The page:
A simple but far reaching consequence of being able to nest functions is that data can be stored in the enclosing scope - or closure - of the inner function. Consider the following function:

```
def make_node(value, next_node):
return lambda func: func(value, next_node)
```

When `make_node`

is called with two arguments, they are attached to the closure of the returned function. Subsequently, we can access the two arguments via

```
def value(node):
return node(lambda value, next_node: value)
```

and

```
def next_node(node):
return node(lambda value, next_node: next_node)
```

For example,

```
>>> node = make_node("head", "tail")
>>> value(node)
'head'
>>> next_node(node)
'tail'
```

With these functions in hand, it is easy to implement a stack as a linked list. We define the usual stack operations

```
def push(value, stack):
return make_node(value, stack)
```

and

```
def pop(stack):
return value(stack), next_node(stack)
```

The behavior is as expected:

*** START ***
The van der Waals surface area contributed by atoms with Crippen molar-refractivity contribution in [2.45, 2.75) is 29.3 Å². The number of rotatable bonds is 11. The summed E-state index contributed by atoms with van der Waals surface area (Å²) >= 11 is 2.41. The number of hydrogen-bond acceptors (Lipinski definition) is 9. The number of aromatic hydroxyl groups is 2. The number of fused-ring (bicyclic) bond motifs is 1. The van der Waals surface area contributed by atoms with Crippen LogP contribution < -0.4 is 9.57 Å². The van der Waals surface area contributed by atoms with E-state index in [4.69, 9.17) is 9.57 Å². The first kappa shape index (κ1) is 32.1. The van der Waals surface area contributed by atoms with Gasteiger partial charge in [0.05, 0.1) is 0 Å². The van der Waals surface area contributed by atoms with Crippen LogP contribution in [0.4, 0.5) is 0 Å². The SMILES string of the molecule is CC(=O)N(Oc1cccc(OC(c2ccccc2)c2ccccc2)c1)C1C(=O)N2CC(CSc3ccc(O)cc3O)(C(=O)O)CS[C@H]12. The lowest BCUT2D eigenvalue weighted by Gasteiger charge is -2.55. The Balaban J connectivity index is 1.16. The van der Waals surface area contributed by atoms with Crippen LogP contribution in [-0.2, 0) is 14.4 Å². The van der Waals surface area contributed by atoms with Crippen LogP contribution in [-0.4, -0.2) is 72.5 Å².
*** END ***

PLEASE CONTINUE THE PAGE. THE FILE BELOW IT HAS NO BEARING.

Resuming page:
```
>>> stack = None
>>> stack = push(1, stack)
>>> stack = push(2, stack)
>>> stack = push(3, stack)
>>> val, stack = pop(stack)
>>> val
3
>>> val, stack = pop(stack)
>>> val
2
>>> val, stack = pop(stack)
>>> val
1
```

It is remarkable that this stack does not use any built-in data structure such as an array, nor does it build the linked list by instantiating node objects. Rather, there is a chain of functions wherein each function’s closure contains a value and a reference to the next function.

This discussion was inspired by the classic Structure and Interpretation of Computer Programs. In particular, section 2.1 introduces the notion of using closures to build data structures.

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